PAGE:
Ivan Golunov
© REUTERS / Tatyana Makeyeva
Ivan Golunov at a court hearing.
There are questions that need to be answered in the controversial case of investigative journalist Ivan Golunov, a Kremlin spokesman said. This includes an explanation of whether there were any violations by the police, he added.

Golunov was detained last week by police in Moscow and accused of being a drug dealer. He says officers planted drugs in his backpack and home to fabricate evidence, and that it was likely retaliation for his latest investigation into corruption among high-ranking police officials.

The Kremlin is closely monitoring the issue, which triggered public outrage in Russia, but does not consider it appropriate to comment on an ongoing investigation, Dmitry Peskov, the spokesman for Russian President Vladimir Putin, said.

"Our position is that there are a number of questions that need to be clarified."

Given that the case "is high-profile, we will certainly be closely watching all the details."

On top of that, Peskov added that Golunov's allegations of police misconduct are "reason for the Prosecutor General's office and services within the Interior Ministry, which are tasked with investigating violations, to pay careful attention" to the case.

Supporters of the journalist in the Russian media community point out several inconsistencies, including the release of pictures supposedly from Galunov's apartment. Police later admitted that only one photo was in fact taken there; the rest, it emerged, were taken during a raid on a real drug lab.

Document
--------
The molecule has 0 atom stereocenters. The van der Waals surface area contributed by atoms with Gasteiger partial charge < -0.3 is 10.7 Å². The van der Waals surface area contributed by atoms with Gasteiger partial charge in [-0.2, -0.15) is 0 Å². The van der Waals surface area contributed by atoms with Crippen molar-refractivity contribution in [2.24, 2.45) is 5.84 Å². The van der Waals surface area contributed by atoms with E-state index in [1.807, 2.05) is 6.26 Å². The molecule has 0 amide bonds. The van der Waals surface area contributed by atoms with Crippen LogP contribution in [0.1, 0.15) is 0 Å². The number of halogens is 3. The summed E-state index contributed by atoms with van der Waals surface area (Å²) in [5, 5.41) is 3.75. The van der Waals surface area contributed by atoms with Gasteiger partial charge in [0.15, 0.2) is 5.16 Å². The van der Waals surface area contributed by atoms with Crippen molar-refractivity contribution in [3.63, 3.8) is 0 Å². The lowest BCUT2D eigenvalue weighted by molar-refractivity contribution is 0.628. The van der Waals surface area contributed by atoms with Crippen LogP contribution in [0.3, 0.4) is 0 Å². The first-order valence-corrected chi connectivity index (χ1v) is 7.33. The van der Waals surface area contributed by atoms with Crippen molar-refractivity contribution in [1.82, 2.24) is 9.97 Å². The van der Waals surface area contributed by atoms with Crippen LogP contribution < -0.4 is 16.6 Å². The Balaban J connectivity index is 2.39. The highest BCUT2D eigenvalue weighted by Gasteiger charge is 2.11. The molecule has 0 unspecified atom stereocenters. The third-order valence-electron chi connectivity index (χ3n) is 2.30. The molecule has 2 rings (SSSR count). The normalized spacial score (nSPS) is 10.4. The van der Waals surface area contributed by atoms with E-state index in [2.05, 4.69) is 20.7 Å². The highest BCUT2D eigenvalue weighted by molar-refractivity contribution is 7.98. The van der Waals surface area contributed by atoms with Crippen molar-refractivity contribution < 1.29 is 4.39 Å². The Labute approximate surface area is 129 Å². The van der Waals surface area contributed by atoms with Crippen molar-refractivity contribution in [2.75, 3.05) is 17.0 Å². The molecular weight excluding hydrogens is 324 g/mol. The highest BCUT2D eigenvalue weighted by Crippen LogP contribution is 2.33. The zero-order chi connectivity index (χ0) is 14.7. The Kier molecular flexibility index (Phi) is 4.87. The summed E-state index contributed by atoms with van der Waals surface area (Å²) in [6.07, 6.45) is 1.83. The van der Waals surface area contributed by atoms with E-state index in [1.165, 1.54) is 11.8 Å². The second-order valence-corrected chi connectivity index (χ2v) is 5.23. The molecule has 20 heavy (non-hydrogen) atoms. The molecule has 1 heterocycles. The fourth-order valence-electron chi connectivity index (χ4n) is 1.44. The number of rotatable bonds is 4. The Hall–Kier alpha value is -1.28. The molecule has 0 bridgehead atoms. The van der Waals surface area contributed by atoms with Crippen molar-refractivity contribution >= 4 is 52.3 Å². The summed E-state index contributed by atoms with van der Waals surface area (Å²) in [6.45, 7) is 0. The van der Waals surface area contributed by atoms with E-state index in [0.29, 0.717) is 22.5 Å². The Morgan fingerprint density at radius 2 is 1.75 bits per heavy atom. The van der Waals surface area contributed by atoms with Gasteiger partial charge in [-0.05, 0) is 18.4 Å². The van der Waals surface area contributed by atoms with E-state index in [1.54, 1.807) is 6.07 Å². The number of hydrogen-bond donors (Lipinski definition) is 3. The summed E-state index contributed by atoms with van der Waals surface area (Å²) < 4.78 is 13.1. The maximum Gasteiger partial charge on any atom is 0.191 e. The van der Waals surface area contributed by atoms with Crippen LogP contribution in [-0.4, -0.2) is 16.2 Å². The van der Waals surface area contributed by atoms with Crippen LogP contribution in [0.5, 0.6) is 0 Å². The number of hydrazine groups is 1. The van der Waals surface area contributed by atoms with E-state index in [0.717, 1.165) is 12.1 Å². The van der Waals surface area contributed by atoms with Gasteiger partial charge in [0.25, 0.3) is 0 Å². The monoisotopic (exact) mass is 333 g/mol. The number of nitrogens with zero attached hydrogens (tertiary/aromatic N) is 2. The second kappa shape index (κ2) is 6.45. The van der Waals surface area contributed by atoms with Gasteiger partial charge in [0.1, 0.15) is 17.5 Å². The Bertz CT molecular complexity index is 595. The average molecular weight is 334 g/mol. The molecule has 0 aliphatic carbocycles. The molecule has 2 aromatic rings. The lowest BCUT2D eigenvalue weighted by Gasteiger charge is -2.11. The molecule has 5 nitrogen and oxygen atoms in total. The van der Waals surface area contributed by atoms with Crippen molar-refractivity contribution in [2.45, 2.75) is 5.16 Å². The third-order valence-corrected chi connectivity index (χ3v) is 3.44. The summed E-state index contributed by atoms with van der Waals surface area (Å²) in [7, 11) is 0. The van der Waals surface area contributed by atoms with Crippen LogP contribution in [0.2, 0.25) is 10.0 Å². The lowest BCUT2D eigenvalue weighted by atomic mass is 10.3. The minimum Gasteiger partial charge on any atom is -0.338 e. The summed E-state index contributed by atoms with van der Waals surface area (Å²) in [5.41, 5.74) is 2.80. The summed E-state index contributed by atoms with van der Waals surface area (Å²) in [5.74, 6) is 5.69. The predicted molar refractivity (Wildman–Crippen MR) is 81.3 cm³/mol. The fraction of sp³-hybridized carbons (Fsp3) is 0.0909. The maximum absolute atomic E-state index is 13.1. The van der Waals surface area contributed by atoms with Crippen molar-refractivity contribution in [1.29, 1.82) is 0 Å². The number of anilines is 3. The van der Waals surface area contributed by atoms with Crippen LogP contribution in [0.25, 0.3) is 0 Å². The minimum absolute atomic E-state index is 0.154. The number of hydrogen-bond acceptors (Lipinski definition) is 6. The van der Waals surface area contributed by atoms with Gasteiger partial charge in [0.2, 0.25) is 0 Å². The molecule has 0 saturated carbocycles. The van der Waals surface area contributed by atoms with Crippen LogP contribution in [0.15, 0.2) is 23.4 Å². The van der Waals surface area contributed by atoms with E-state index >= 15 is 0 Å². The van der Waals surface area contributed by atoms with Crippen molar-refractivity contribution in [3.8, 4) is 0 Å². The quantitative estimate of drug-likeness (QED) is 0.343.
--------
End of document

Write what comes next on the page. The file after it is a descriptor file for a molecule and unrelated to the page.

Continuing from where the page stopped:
Three leading Russian newspapers on Monday published a joint statement on their front pages, demanding a transparent investigation into the police unit which handled the case.

Meanwhile, Deputy Communications Minister Aleksey Volin said the Russian journalistic community deserves a lot of credit for the way it rallied behind the accused colleague.

"Russian journalists showed a high level of solidarity and mutual support. Such things have a positive effect on the Russian image [in other nations]," he said.

A court on Saturday denied police request to keep Golunov in pre-trial custody and instead ordered a house arrest for two months.